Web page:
Yet, the few hours spent in casual birding in Lake Tahoe are enjoyable, yielding familiar birds and new species, some imprinted on memory. On the fens and fenceposts, flocks of red-winged blackbirds chatter and screech, their epaulets flaming on feathers black as an oil slick. In the trees, a male yellow-headed blackbird gleams, black mask and dagger beak on a sunflower yellow head and neck. On the lake, California gulls bob white and placid, alongside a couple of cantankerous mallard drakes. A tree swallow sweeps overhead, as a skein of Canada geese whips past, and flying even higher, a dark, slow raven rends the air with raucous cries. Later in the afternoon, as we head back to the car park, after seeing the sights, after the photos with lake and landscape as background, we see the osprey in the skies again—is it the same one?—carrying a glistening fish in its talons. Wings held wide, the bird bends its head to its feet to tear at the fish, apparently for a mid-air meal.
Our bird list hovers at around fifteen species, representing a dozen bird families. But the marques of cars seen exceeds twenty: Subaru, GMC, Dodge, Toyota, Honda, Mercedes, Nissan, BMW, Lexus, Acura, Hummer, Volkswagen, Audi, JEEP, Opel, Mitsubishi, Chrysler, Land Rover, Datsun, Scion, Chevrolet, Hyundai, and Volvo. And the species and shades of cars—from the tiny two doors to the hunkering Hummers, the Oldsmobiles to newsmobiles, the Corollas and Sequoias, the Jaguars and Mustangs—there was no way to keep count. One SUV is even named Tahoe.
Perhaps, in our birding today, lost in our own distractions as we were, it is safer to assume that we missed many species. It is safer and more reassuring, because the alternative explanation—that on a pleasant weekend spent outdoors the species and races of cars outnumber the species and races of birds—is truly frightening.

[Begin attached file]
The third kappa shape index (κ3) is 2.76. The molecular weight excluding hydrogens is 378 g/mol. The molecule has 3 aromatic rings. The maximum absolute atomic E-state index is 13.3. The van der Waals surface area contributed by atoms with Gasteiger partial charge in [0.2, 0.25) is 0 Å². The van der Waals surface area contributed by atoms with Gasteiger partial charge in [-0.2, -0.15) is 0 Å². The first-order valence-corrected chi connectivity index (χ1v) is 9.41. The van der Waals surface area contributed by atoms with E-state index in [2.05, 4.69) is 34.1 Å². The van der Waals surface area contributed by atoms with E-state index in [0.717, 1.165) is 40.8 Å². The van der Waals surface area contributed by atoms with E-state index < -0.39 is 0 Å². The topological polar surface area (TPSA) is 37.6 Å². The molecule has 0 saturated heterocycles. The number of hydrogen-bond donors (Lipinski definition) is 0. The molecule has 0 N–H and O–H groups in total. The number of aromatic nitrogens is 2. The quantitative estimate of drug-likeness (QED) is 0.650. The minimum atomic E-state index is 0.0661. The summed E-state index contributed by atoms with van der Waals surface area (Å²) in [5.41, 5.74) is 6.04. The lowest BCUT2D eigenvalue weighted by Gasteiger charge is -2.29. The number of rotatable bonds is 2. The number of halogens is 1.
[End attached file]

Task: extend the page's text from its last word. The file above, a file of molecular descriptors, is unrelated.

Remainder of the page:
Fifty years on, the legacy of the Wilderness Act still raises questions that deserve attention. Why does the Wilderness Act talk about opportunities for solitude or recreation when, in many areas, a person seeking the former in all likelihood will be interrupted by others pursuing the latter? What does it portend for recreation that is primitive and unconfined, when the ability to immerse oneself into such an experience, untrammeled as the wilderness, eludes most of us, benumbed passengers of a world careening in the opposite direction? Why does the Act insist that man must himself merely be a visitor who does not remain, when all land, forest, and air bears telling evidence to the contrary? Ultimately, too, whose standards of recreation are we to consider? Those of the Washoe Indians who lived here for millenia before the white man, those of the visionaries of the American wilderness system, or those of the ever-shifting throng of tourists at the entry gates among whom a form of recreation may be discovered by each person anew? And what of the other kind of tourism, hovering at the edge of the wilderness, in places like Lake Tahoe: when the desired experience of landscape is something that can be purchased, how does one value one’s place in nature?
As the day wears on and we walk the trails skirting the lakeshore and adjoining slopes, I realise our time in Tahoe brings more than just rest or recreation. My younger cousin, tall and effervescent, describes her doctoral research on the ecology of birds in the high mountains of California, while her fiancé, a hydrologist, talks about the Tahoe basin and the mile-high cluster of sub-alpine lakes. From them, I learn that Lake Tahoe is among the most pellucid lakes, partly due to the low-nutrient soils on the surrounding slopes and consequent low nutrient loading into the lake. In the 1960s, one could see clearly up to a depth of nearly a hundred feet, but with pollution and sediment load from the surrounding developed areas and roads, water clarity and visibility declined to about sixty feet in recent years. They tell me that concerned citizens are now working to restore the lake and the surrounding watershed. The lake appears to be responding, too, and is slowly recovering the clearness of the past. On the roadside, they point to a stormwater drain installed to trap and filter the run-off that may otherwise find its way into the lake. My eyes follow the drain down the slope to the lake, seeing it, again, with renewed clarity. Among human efforts, ecological restoration appears to be that rare endeavour where the past can become a measure of progress.